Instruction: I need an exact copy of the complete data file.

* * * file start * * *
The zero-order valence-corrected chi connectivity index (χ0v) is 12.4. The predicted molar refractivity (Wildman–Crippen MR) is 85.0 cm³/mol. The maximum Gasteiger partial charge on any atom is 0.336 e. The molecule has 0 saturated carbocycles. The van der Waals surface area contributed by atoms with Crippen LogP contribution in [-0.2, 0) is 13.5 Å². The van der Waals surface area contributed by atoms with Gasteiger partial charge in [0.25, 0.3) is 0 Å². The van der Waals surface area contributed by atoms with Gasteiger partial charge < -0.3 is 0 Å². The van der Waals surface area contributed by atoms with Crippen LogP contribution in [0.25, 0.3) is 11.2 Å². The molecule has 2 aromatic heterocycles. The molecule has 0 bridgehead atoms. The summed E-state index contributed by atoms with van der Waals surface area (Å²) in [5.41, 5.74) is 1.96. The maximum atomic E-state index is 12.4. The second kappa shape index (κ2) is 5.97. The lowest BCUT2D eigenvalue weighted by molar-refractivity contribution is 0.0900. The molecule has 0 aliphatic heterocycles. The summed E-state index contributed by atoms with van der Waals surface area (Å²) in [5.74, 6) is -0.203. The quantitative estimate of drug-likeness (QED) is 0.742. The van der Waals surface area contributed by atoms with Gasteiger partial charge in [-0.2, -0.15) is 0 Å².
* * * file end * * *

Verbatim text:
The zero-order valence-corrected chi connectivity index (χ0v) is 12.4. The predicted molar refractivity (Wildman–Crippen MR) is 85.0 cm³/mol. The maximum Gasteiger partial charge on any atom is 0.336 e. The molecule has 0 saturated carbocycles. The van der Waals surface area contributed by atoms with Crippen LogP contribution in [-0.2, 0) is 13.5 Å². The van der Waals surface area contributed by atoms with Gasteiger partial charge in [0.25, 0.3) is 0 Å². The van der Waals surface area contributed by atoms with Gasteiger partial charge < -0.3 is 0 Å². The van der Waals surface area contributed by atoms with Crippen LogP contribution in [0.25, 0.3) is 11.2 Å². The molecule has 2 aromatic heterocycles. The molecule has 0 bridgehead atoms. The summed E-state index contributed by atoms with van der Waals surface area (Å²) in [5.41, 5.74) is 1.96. The maximum atomic E-state index is 12.4. The second kappa shape index (κ2) is 5.97. The lowest BCUT2D eigenvalue weighted by molar-refractivity contribution is 0.0900. The molecule has 0 aliphatic heterocycles. The summed E-state index contributed by atoms with van der Waals surface area (Å²) in [5.74, 6) is -0.203. The quantitative estimate of drug-likeness (QED) is 0.742. The van der Waals surface area contributed by atoms with Gasteiger partial charge in [-0.2, -0.15) is 0 Å².